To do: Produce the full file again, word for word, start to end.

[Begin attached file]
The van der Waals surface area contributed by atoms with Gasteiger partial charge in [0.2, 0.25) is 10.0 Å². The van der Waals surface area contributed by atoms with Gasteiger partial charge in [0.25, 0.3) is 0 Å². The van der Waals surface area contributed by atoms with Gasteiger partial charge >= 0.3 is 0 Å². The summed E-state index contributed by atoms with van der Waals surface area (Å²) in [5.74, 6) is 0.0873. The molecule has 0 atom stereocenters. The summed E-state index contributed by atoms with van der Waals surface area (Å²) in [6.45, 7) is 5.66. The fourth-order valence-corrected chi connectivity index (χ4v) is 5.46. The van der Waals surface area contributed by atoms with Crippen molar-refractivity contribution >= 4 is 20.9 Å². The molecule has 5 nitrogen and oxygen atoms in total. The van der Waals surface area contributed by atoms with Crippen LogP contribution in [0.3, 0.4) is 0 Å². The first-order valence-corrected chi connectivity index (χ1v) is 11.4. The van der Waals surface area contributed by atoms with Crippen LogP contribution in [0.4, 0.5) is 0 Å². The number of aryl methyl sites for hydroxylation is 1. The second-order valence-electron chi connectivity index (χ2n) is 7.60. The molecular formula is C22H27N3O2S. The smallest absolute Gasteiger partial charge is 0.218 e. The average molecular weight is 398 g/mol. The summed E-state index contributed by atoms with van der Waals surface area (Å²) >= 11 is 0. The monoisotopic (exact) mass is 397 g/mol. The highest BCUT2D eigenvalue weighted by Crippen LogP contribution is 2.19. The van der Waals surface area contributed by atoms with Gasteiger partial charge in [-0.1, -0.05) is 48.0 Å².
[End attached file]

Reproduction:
The van der Waals surface area contributed by atoms with Gasteiger partial charge in [0.2, 0.25) is 10.0 Å². The van der Waals surface area contributed by atoms with Gasteiger partial charge in [0.25, 0.3) is 0 Å². The van der Waals surface area contributed by atoms with Gasteiger partial charge >= 0.3 is 0 Å². The summed E-state index contributed by atoms with van der Waals surface area (Å²) in [5.74, 6) is 0.0873. The molecule has 0 atom stereocenters. The summed E-state index contributed by atoms with van der Waals surface area (Å²) in [6.45, 7) is 5.66. The fourth-order valence-corrected chi connectivity index (χ4v) is 5.46. The van der Waals surface area contributed by atoms with Crippen molar-refractivity contribution >= 4 is 20.9 Å². The molecule has 5 nitrogen and oxygen atoms in total. The van der Waals surface area contributed by atoms with Crippen LogP contribution in [0.3, 0.4) is 0 Å². The first-order valence-corrected chi connectivity index (χ1v) is 11.4. The van der Waals surface area contributed by atoms with Crippen LogP contribution in [0.4, 0.5) is 0 Å². The number of aryl methyl sites for hydroxylation is 1. The second-order valence-electron chi connectivity index (χ2n) is 7.60. The molecular formula is C22H27N3O2S. The smallest absolute Gasteiger partial charge is 0.218 e. The average molecular weight is 398 g/mol. The summed E-state index contributed by atoms with van der Waals surface area (Å²) >= 11 is 0. The monoisotopic (exact) mass is 397 g/mol. The highest BCUT2D eigenvalue weighted by Crippen LogP contribution is 2.19. The van der Waals surface area contributed by atoms with Gasteiger partial charge in [-0.1, -0.05) is 48.0 Å².